karlp@tera:~/src/kcontiki (master *+)$

I’m not the first to hit this, but it certainly doesn’t seem to be very common. Apparently you should be able to use -mnounaligned-access with gcc to force it to do everything bytewise, but that’s a pretty crap option, and it doesn’t seem to work for me anyway. Some people feel this is a gcc bug, some people feel it’s “undefined behaviour”. I say it’s “unexpected behaviour” :) In this particular case, there’s no casting of pointers, and use (or lack thereof) of any sort of “packed” attributes on any of the structs, so I’d lean towards saying this is a compiler problem, but, as they say, it’s almost never a compiler problem :)

Here are some links to other discussion about this. (complete with “MORON! COMPILERS ARE NEVER WRONG” type of helpful commentary :)

I’m still not entirely sure of the best way of proceeding from here. I’m currently using GCC version arm-none-eabi-gcc (GNU Tools for ARM Embedded Processors) 4.7.3 20121207 (release) [ARM/embedded-4_7-branch revision 194305], and I should probably try the 4.7-2013-q1-update release, but if this is deemed to be “user error” then it’s trying to work out other ways of modifying the code to stay small for everyone where possible, but still work for everyone.

Not entirely what I’d planned on doing this evening, but someone enlightening at least.

Porting Contiki on STM32 (libopencm3) continued – timers and clocks and uarts

When I fixed my stupid error earlier, I got stdout/printf working. I then poked a lot of simple examples and started to understand how to write simple contiki apps using protothreads. It’s really pretty simple, as long as you remember that it’s all done with switch/case magic, so you can’t use stack variables the way you might expect. This is ok. This makes you think more about where you data lives and what you’re passing around. With stdout working though, I started to go through what else was needed.

Contiki offers ~4 different apis for doing things at some point in time. ctimers, etimers, stimers and rtimers. (And also with the clock_* api, which are for when you reallllllly want to do some busy waiting. Don’t do that!) This wiki page was very helpful in understanding the differences, and even having some “porting guide” information. This is an area I feel contiki is very weak in, the almost complete lack (to my eyes) of a porting guide. There’s quite a few different ports in the tree, but they’re often implemented in quite radically different ways, and some of them appear to be unmaintained.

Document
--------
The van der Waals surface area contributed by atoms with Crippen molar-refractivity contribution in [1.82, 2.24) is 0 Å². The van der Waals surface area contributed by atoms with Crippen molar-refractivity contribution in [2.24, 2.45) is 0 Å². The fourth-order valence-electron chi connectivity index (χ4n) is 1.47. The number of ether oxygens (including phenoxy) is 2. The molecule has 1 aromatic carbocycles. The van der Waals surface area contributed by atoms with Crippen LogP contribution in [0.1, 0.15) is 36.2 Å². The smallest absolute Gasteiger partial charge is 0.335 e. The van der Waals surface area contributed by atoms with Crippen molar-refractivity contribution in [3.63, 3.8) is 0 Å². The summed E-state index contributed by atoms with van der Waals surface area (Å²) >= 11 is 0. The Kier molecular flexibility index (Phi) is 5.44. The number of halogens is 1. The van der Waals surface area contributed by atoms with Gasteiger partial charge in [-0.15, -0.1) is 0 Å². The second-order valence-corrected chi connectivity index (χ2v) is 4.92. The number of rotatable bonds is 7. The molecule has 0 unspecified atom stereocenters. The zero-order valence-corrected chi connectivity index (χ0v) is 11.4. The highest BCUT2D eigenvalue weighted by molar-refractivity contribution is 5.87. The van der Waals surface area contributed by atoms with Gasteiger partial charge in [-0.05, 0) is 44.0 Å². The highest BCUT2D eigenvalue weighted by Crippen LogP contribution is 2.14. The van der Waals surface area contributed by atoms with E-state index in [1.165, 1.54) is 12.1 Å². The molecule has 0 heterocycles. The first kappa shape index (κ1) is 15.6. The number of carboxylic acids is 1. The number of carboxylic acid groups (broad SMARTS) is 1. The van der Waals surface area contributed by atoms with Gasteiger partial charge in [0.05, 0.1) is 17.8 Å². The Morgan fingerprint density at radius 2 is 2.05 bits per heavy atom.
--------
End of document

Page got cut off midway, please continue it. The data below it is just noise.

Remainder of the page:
But, the good thing about all these timers, is that’s all core. Your port only needs to implement clock.c, and it’s basically all taken care of! Neat! Except rtimers. rtimers are the realtime timers, used for turning radios on and off at the right times to synchronize. When I get to the radio (soon) I’ll be looking at other implementations and seeing what’s best.

As it stands though, ctimers, etimers, timers and the clock routines are all working in my port, and I’d played with some simple play applications to test out how they worked. I then tried to get the shell working. So, this is an app. So you need to put APPS+=serial-shell into your makefile. (Remember, this is the makefile for your final application) Then, because the AUTOSTART_PROCESSES() macro can only be used once in an application, the apps you can include can’t use that macro. You need to start them yourself. Here’s what my “demo” playground main application process looked like:

PROCESS_THREAD(foo_process, ev, data)
{
  PROCESS_BEGIN();
 
  printf("Hello foo world\n");
  leds_blink();  // oh yeah, the leds api works for the stm32l discovery board too ;)
  serial_shell_init();  // starts the serial shell process
 
  // these are all commands the shell can run.  
  shell_ps_init();
  shell_blink_init();
  shell_powertrace_init();
 
  // these are experiments with my own applications
  static struct blipper_info bl1 = { CLOCK_SECOND * 2, 'a' };
  static struct blipper_info bl2 = { CLOCK_SECOND * 5, 'b' };
  process_start(&blipper_process, (void*)&bl1);
  process_start(&blipper2_process, (void*)&bl2);
 
  PROCESS_END();
}